Overcoming binge eating
It seems to me that most women – and increasing numbers of men – have an unhealthy relationship with food; unhelpful anxiety about their body weight, shape and size; and derive too much of their self-esteem from how slim they look (or more importantly, how slim they think they look). I am happy to help people lose weight, if it's for health reasons and undertaken with a long-term, sensible approach. But I'm really bothered by the intense pressure on women to look skinny and have 'perfect' bodies – which means aspiring to some impossibly taut, skinny, precisely proportioned ideal peddled by advertising agencies and women's glossies.
And it makes me sad that so many people, especially women, feel unhappy most of the time because they don't like the way they look. One consequence of this is the ever-increasing numbers of people with eating problems. One of the most common problems, binge eating disorder, is directly linked to this concern with body image, because many people who binge eat are on some kind of diet, which means they are often hungry and under-fed, so are extremely vulnerable to bingeing when upset. If you have a problem with binge eating, you may also deny yourself 'bad' foods like chocolate, biscuits, cake or ice cream, despite the fact that there's no such thing as a bad food, as long as we eat it in moderation. So when you're lonely, sad, angry, stressed or exhausted, you automatically reach for these forbidden foods (nobody binges on broccoli!).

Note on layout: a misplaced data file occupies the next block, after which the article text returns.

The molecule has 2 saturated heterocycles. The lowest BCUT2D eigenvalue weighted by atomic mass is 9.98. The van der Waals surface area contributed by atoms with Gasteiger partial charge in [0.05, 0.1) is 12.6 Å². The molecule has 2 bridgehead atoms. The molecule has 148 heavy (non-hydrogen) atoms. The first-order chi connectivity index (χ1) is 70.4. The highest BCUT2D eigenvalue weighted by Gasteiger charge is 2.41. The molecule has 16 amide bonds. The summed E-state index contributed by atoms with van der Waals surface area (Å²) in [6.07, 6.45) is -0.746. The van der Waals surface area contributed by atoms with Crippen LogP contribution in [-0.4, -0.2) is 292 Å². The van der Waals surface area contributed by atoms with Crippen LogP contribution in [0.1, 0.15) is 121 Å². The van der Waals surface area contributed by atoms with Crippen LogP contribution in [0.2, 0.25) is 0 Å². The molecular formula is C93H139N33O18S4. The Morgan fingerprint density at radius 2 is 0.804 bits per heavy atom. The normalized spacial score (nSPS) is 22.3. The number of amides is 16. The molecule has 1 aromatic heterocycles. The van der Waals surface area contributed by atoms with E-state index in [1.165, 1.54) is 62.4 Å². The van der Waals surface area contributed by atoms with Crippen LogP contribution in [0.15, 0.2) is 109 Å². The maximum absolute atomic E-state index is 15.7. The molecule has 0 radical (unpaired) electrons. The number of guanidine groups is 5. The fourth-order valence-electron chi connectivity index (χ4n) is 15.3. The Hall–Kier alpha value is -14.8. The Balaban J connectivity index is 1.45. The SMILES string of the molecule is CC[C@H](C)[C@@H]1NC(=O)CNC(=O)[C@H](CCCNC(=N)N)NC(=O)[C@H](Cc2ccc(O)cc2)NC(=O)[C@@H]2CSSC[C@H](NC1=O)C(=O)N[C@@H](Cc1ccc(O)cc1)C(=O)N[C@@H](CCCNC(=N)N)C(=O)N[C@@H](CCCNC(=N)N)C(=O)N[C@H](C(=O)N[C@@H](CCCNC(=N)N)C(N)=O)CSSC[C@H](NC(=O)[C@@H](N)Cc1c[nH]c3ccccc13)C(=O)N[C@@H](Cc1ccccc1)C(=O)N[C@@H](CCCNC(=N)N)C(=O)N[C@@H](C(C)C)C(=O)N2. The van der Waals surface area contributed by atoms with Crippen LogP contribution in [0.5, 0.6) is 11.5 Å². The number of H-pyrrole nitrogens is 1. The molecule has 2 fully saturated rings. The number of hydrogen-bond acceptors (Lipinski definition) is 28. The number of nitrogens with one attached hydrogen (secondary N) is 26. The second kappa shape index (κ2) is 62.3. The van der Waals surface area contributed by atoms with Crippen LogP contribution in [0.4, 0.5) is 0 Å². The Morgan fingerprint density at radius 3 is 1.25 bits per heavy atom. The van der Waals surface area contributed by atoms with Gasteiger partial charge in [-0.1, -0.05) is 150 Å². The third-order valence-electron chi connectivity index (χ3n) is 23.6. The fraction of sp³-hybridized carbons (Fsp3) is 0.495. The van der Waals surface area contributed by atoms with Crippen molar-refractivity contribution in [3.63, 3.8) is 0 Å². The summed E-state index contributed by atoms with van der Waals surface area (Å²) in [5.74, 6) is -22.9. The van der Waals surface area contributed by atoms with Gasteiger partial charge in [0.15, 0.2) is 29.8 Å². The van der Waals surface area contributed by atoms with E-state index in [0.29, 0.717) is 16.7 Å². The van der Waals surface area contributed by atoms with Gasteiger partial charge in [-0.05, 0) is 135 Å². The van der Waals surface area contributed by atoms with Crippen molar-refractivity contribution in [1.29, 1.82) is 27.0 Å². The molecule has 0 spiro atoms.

If you do have a pattern of binge eating, you first need to understand and modify some of the unhelpful thoughts and beliefs you have around food and your weight. You may also have low self-esteem, so need some help feeling better about yourself. And you might need to tackle some of the 'permission-giving' thoughts that tell you a packet of biscuits is your reward after a hard, stressful day. I can help you change these thoughts, using the same cognitive therapy techniques I use with all my clients, whatever issues they want to work on.
If you want to know more about CBT and why it's so effective for both weight problems and eating difficulties, read a book like Overcoming Weight Problems: A Self-Help Guide Using Cognitive-Behavioral Techniques, by Jeremy Gauntlett-Gilbert and Clare Grace; or Overcoming Binge Eating, by Dr Christopher G Fairburn – one of the world's leading experts on eating disorders.
You will also need to stop dieting (which is inextricably linked with binge eating) and develop a healthier approach to eating in general. I work closely with an excellent nutritionist, Jos Swingler, who helps my clients with eating difficulties – contact him through www.bespokenutrition.com if you're interested.
Thanks Debbie - much appreciated. If you follow me on Twitter - @danroberts_1 - you can see when I post something new.
Thanks Debbie, much appreciated.